What to do with overwintered brussel sprout plants?


I am in the process of prepping the raised beds I built last year. I grew some brussel sprout plants(planted too late) that grew small, marble sized sprouts that have survived the winter and are still quite green. The stalks are 18″ or so. I’m thinking I should slice them off the stock but should I cut the plant down to the ground for growth this year?
Thank you.


Thank you for contacting Toronto Master Gardeners. I am sure your question will be helpful to other vegetable growers too.

Brussels sprouts (Brassica oleracea var. gemmifera) are considered biennial meaning that their life cycle is two years long. They produce sprouts in the first growing season (provided they have enough time until harvest, typically 80-100  days) and flowers and seeds in the second growing season. They are one of those unique plants where harvesting occurs in the fall and into winter – and in fact the sprouts taste sweeter after a frost or two!

This article from Busy Backyard addresses your question directly. Despite being biennial, many gardeners treat Brussels sprouts as an annual and plant them each year. If you leave the stalk in the ground after harvesting, the plant devotes its energy in the second growing season to producing flowers for pollination and making seeds, rather than growing the sprouts that gardeners want to harvest. If you continue to harvest individual sprouts (rather than the entire stalk) and if the temperatures don’t get too cold (below -10 degrees C) plants may continue to produce sprouts through the winter. But in the second year, the plants transition to making flowers.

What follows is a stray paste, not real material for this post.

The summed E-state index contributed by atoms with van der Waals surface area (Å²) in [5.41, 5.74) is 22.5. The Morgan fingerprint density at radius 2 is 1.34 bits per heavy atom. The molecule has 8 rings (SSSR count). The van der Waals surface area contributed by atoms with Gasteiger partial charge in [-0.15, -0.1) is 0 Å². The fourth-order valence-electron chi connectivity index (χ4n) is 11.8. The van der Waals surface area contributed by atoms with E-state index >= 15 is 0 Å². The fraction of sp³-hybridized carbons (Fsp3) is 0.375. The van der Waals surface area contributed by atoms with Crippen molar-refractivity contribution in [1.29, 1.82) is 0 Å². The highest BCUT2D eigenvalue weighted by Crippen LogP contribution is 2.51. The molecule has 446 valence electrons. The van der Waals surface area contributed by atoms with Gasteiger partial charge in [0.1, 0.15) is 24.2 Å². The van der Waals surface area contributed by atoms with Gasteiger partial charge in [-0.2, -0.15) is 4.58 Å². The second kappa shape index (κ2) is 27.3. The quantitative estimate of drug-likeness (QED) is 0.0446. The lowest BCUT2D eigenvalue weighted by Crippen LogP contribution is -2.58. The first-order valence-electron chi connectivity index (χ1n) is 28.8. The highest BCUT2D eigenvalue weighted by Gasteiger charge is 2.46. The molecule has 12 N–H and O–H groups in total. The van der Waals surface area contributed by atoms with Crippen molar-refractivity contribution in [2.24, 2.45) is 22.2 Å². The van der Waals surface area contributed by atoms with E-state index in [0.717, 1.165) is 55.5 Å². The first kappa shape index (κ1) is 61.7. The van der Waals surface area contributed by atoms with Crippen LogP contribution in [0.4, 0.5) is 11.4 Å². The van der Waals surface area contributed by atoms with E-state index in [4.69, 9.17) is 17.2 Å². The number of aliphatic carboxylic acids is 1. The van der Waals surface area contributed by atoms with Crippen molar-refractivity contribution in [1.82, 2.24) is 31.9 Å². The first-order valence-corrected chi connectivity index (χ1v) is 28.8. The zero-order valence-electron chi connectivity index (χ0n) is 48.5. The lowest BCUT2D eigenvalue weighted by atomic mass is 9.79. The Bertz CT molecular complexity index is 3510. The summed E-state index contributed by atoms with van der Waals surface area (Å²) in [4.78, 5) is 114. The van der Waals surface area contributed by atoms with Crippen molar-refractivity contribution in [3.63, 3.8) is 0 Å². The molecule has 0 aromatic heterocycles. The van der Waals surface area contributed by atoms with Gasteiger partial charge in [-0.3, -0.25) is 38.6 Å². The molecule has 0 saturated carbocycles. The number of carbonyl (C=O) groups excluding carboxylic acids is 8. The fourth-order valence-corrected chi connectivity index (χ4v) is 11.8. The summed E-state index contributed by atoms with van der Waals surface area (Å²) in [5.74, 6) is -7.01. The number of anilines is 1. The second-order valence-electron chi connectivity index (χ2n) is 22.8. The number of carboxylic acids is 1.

In addition to the long timeframe required before harvesting, Brussels sprouts need a minimum of six hours of sunlight per day, regular watering, staking when they get top heavy, and removal of the yellow leaves as soon as you see them appear. They also require mulching in the fall to protect the plant from frost so that it continues to produce sprouts for as long as possible. Harvesting sprouts once they are 2.5 – 5.0 cm in diameter will give you the best tasting sprouts (any larger and they can be bitter) and will encourage the plant to continue producing sprouts. More growing recommendations can be found in these links to Cedar Circle Farms and Education Center and Homes and Gardens.

Your decision about whether to remove the sprouts and cut back the plant really depends on what you want your garden to produce this summer. If you are curious about what the flowers will look like then leave the stalks to continue to grow. If you are more interested in an annual harvest of sprouts, then beginning new plants each year will be the better decision.